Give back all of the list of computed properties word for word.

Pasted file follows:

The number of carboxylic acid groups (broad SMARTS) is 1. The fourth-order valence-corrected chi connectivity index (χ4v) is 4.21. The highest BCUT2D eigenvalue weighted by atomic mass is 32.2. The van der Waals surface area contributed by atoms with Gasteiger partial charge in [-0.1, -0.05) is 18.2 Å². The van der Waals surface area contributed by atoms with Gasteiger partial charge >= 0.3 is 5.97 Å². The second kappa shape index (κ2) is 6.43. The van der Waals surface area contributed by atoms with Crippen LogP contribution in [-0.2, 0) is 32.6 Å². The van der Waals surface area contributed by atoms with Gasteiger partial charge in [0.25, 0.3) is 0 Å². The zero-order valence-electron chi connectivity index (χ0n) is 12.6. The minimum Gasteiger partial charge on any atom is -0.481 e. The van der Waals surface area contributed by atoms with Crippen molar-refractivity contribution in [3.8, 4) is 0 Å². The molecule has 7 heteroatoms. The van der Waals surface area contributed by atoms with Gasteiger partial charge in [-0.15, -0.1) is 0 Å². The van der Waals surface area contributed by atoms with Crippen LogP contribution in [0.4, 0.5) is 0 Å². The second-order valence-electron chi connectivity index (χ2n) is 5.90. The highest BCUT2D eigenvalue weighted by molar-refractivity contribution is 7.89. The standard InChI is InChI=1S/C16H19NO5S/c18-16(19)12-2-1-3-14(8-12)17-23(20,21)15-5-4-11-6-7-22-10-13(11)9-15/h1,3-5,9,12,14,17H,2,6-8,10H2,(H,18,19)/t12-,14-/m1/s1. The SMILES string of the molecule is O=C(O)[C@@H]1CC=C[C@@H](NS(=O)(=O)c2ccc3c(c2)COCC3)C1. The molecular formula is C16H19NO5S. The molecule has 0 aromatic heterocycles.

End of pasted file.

The number of carboxylic acid groups (broad SMARTS) is 1. The fourth-order valence-corrected chi connectivity index (χ4v) is 4.21. The highest BCUT2D eigenvalue weighted by atomic mass is 32.2. The van der Waals surface area contributed by atoms with Gasteiger partial charge in [-0.1, -0.05) is 18.2 Å². The van der Waals surface area contributed by atoms with Gasteiger partial charge >= 0.3 is 5.97 Å². The second kappa shape index (κ2) is 6.43. The van der Waals surface area contributed by atoms with Crippen LogP contribution in [-0.2, 0) is 32.6 Å². The van der Waals surface area contributed by atoms with Gasteiger partial charge in [0.25, 0.3) is 0 Å². The zero-order valence-electron chi connectivity index (χ0n) is 12.6. The minimum Gasteiger partial charge on any atom is -0.481 e. The van der Waals surface area contributed by atoms with Crippen molar-refractivity contribution in [3.8, 4) is 0 Å². The molecule has 7 heteroatoms. The van der Waals surface area contributed by atoms with Gasteiger partial charge in [-0.15, -0.1) is 0 Å². The van der Waals surface area contributed by atoms with Crippen LogP contribution in [0.4, 0.5) is 0 Å². The second-order valence-electron chi connectivity index (χ2n) is 5.90. The highest BCUT2D eigenvalue weighted by molar-refractivity contribution is 7.89. The standard InChI is InChI=1S/C16H19NO5S/c18-16(19)12-2-1-3-14(8-12)17-23(20,21)15-5-4-11-6-7-22-10-13(11)9-15/h1,3-5,9,12,14,17H,2,6-8,10H2,(H,18,19)/t12-,14-/m1/s1. The SMILES string of the molecule is O=C(O)[C@@H]1CC=C[C@@H](NS(=O)(=O)c2ccc3c(c2)COCC3)C1. The molecular formula is C16H19NO5S. The molecule has 0 aromatic heterocycles.